Your mortar work came out well also. The biggest issue I have with doing mortar is, no matter how well it is done, seems to always look too heavy so I might fore go that side of the structures.
    Cheers Tony

    "Knowing what to do is one thing ... being able to do it is another"

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    Besides clear coat, an overspray of the underlying color is often used to seal the edge of the tape.

    With all the arguments your current paint method is giving, you might try reversing the order you are painting. First paint the details, starting with the innermost layer. Then cover the edges with the next color. And so on. A lot less bother with masking, too.

    It is a variation on how scale figures are painted. On the face the pupils are painted, then the iris, the white and eyebrows/lashes. The mouth and lips are done at the same time. The skin and hair come next. Clothing repeats the pattern with the buttons an buckles being first. The key is that each successive color defines the shape of the one before it. The iris shaping the pupil, the white defining the iris. The skin color shaping the eye.
    Use what you know about the world to model…
    Learn from modeling what you don't know about the real world.



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    Thanks and I will give your method a try. Your suggestion couldn't have come at a better time as I have just re-sprayed the "main" color for the structure that needed to be stripped. Actually, 10 minutes ago would have been better
    Cheers Tony

    "Knowing what to do is one thing ... being able to do it is another"

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    Quote Originally Posted by ChicagoNW View Post

    It is a variation on how scale figures are painted. On the face the pupils are painted, then the iris, the white and eyebrows/lashes. The mouth and lips are done at the same time. The skin and hair come next. Clothing repeats the pattern with the buttons an buckles being first. The key is that each successive color defines the shape of the one before it. The iris shaping the pupil, the white defining the iris. The skin color shaping the eye.
    THAT'S where I've been going wrong painting N scale figures! I've been painting the iris before the pupil......
    Cheers!
    Gordon
    Rheinland Bayern Bahn
    http://www.nscale.net/forums/showthr...4-x-9-5-layout

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    If it comes down to me having to PAINT figures - think I'll out source
    Cheers Tony

    "Knowing what to do is one thing ... being able to do it is another"

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    Back in the day, when I seemed to have patience and more brain cells, I would have sat and figured out better ways to paint DPM windows... but alas, I am now old and stupid and HAND PAINT them........ and it isn't exactly "enjoyable"...
    www.newenglanddepot.net
    But... what if I don't WANT to weather it? Hmmmmmm??

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    I was still relatively young when I first had a DPM structure and there's just no easy way to do the windows. Masking and all that is just as much a pain as hand painting them. I suppose you could make a "portable" mask to move from one window to the next with the inner edges folded in to mask the walls around the window frame but there would still be touch-up necessary, I bet.

    Doug
    Atlas First Generation Motive Power and Treble-O-Lectric. Click on the link:
    www.irwinsjournal.com/a1g/a1glocos/

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    It is a shame that NScaleLimited.com is dead. There were several great pages on painting DPM structures. They were excellent. Some of the high rise kitbashes could have a hundred or more windows. Chris's article first appeared there. But here's the gist.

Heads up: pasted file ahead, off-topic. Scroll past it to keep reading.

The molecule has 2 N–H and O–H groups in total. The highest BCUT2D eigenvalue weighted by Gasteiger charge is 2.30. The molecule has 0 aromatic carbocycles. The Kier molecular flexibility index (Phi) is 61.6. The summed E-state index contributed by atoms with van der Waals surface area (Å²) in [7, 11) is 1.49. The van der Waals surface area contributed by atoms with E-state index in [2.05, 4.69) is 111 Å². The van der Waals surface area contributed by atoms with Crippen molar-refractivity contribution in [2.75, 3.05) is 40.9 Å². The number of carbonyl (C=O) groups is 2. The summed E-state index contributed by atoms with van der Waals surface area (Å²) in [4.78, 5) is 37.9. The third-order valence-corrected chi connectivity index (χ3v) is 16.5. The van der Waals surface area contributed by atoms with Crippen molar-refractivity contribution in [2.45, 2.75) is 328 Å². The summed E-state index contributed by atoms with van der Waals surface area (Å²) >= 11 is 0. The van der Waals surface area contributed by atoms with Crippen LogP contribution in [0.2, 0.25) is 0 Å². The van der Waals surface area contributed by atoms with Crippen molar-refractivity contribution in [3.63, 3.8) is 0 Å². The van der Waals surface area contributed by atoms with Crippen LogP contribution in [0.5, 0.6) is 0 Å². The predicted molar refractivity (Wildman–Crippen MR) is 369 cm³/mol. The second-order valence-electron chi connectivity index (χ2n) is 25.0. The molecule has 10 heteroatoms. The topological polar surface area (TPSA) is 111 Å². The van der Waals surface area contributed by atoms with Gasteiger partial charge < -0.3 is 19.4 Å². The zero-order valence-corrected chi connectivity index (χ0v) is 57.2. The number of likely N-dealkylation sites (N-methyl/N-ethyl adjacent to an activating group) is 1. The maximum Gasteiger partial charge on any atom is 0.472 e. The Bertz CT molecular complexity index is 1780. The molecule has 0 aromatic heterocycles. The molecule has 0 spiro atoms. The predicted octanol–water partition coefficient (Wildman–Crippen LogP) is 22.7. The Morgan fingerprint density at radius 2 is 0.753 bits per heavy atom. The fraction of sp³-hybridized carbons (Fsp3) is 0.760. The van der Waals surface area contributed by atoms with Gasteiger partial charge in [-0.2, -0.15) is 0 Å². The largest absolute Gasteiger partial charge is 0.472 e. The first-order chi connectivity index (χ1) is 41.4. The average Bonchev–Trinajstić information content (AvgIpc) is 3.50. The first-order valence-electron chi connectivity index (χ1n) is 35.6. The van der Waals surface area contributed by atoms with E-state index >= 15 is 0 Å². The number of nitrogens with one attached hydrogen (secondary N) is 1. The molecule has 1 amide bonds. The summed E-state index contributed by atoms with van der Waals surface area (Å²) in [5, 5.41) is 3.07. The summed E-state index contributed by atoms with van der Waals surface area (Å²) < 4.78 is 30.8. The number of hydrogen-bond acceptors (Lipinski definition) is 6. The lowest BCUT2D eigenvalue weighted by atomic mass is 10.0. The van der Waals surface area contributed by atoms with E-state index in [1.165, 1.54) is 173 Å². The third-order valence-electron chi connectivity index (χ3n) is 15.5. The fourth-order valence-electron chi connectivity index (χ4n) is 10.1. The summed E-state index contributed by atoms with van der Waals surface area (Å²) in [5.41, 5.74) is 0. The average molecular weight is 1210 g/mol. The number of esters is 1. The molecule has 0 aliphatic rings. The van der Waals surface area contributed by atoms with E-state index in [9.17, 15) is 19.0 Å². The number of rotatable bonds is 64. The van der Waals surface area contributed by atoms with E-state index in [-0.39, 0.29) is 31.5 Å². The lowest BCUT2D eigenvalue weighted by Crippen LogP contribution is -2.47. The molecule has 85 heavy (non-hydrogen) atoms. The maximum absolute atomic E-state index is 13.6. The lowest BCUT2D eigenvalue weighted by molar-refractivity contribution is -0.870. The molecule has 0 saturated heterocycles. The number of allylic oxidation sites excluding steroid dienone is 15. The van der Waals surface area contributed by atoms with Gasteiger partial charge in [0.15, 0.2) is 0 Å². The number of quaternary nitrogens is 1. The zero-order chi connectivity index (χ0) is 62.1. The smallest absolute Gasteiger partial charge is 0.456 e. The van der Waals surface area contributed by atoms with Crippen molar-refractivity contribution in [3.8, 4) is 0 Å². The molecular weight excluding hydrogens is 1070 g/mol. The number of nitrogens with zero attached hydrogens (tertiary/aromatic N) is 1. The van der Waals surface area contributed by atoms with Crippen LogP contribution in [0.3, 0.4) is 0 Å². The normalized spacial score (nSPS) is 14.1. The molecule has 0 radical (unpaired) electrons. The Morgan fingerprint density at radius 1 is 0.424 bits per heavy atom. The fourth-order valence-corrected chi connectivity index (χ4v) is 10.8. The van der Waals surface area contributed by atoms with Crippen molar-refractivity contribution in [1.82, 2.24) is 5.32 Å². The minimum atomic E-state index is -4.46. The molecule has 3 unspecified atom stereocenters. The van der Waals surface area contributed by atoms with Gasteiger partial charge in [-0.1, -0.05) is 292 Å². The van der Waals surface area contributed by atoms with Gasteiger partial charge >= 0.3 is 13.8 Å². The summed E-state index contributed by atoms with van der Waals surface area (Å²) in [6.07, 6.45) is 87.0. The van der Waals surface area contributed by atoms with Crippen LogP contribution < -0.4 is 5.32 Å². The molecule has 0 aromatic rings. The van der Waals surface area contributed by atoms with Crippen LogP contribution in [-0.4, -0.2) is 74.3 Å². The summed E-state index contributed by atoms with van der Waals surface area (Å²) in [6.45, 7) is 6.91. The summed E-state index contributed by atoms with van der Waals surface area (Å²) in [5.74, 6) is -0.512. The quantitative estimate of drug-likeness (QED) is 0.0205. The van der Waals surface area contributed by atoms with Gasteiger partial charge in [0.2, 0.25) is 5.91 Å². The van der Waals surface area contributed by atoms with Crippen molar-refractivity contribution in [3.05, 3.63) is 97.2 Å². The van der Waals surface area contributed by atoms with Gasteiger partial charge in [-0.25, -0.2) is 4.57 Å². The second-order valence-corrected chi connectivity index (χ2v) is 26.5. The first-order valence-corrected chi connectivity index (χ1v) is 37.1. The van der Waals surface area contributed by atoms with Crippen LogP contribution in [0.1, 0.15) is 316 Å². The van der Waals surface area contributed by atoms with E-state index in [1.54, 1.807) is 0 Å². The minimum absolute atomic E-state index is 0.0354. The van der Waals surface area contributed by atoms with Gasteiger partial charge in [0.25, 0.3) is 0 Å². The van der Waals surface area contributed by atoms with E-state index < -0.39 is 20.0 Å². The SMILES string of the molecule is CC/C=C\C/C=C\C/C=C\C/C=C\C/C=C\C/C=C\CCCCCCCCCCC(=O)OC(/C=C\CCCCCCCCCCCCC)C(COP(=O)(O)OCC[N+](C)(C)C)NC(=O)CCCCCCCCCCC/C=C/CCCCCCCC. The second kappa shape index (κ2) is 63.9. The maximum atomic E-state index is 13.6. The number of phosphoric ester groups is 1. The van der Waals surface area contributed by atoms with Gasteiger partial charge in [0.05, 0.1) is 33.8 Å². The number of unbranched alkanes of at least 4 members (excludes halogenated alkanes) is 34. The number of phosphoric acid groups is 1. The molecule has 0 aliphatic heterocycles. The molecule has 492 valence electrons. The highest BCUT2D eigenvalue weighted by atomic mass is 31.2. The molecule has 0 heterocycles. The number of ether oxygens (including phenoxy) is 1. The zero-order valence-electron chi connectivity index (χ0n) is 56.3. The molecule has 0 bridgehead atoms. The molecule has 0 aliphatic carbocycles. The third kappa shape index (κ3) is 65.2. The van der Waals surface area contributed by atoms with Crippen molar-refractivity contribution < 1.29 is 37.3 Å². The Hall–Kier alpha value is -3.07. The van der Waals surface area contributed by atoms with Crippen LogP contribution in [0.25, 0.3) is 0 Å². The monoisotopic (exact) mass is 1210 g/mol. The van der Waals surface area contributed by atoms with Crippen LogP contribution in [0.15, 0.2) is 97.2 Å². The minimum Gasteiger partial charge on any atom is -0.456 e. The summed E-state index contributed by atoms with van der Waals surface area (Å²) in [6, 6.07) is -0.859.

Possibly the best method, was to spray the window color first, then using a Chopper, cut styrene stock masks that are inserted into the recesses while the wall color sprayed on. For an almost perfect mask, something soft could be used on the masks, to help them conform to any irregularities. While you wouldn't make masks for an entire tower, it isn't that hard to do a large wall in sections. The many decorative parts molded in make great paint breaks. Most people won't notice the subtle color variations between sessions.
    Use what you know about the world to model…
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    Painting and masking is a pain in the rear that's for sure so want to thank ScotianHuntress for that link - it looks like the way to go for "bulk" painting of windows. Even though having to cut the "masks" may take time initially, the time it will save (hopefully) in the long run will be worth it.
    Cheers Tony

    "Knowing what to do is one thing ... being able to do it is another"

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    Remember, the hard metal or styrene masks you make can be reused.

    You only have to make them once unlike masking tape or liquid masks. Which get destroyed when you remove them.
    Use what you know about the world to model…
    Learn from modeling what you don't know about the real world.



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    Chicago,

    The "solid" masks are sounding better and better all the time. I have some .04 styrene coming from evergreen so once I get that, I will make some up, or at least try to.
    Cheers Tony

    "Knowing what to do is one thing ... being able to do it is another"

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    Quote Originally Posted by ChicagoNW View Post
    It is a shame that NScaleLimited.com is dead. There were several great pages on painting DPM structures. They were excellent. Some of the high rise kitbashes could have a hundred or more windows. Chris's article first appeared there.
    Here's the original article:

    http://rrmodelcraftsman.com/effective-paint-masks/

    I have posted this in several other locations. I know this seems like a lot of work... but it really is effective. I have done several buildings by hand and several using this method. The difference is startling. If you are painting the windows of a basic DPM structure, use one of the methods listed above. But, if you are painting a Hilltowne Hotel or Wilhelmini's Merchantile, this method works great!
    AT64